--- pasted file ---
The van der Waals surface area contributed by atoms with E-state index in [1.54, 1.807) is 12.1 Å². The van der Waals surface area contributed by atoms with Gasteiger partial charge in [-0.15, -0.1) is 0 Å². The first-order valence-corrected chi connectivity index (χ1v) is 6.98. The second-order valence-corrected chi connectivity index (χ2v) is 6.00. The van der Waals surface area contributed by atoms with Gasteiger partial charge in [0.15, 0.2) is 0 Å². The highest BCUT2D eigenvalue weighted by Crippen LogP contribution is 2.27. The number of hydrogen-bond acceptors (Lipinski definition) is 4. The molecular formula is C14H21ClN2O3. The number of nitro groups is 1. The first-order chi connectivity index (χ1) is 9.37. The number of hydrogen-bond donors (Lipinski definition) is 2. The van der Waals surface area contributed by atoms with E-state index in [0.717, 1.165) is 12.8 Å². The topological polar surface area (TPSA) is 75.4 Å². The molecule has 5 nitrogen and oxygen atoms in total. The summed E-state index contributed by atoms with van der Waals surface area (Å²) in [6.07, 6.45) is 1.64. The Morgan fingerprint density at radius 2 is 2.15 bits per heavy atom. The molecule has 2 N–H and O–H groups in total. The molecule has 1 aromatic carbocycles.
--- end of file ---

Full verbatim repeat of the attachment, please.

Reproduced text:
The van der Waals surface area contributed by atoms with E-state index in [1.54, 1.807) is 12.1 Å². The van der Waals surface area contributed by atoms with Gasteiger partial charge in [-0.15, -0.1) is 0 Å². The first-order valence-corrected chi connectivity index (χ1v) is 6.98. The second-order valence-corrected chi connectivity index (χ2v) is 6.00. The van der Waals surface area contributed by atoms with Gasteiger partial charge in [0.15, 0.2) is 0 Å². The highest BCUT2D eigenvalue weighted by Crippen LogP contribution is 2.27. The number of hydrogen-bond acceptors (Lipinski definition) is 4. The molecular formula is C14H21ClN2O3. The number of nitro groups is 1. The first-order chi connectivity index (χ1) is 9.37. The number of hydrogen-bond donors (Lipinski definition) is 2. The van der Waals surface area contributed by atoms with E-state index in [0.717, 1.165) is 12.8 Å². The topological polar surface area (TPSA) is 75.4 Å². The molecule has 5 nitrogen and oxygen atoms in total. The summed E-state index contributed by atoms with van der Waals surface area (Å²) in [6.07, 6.45) is 1.64. The Morgan fingerprint density at radius 2 is 2.15 bits per heavy atom. The molecule has 2 N–H and O–H groups in total. The molecule has 1 aromatic carbocycles.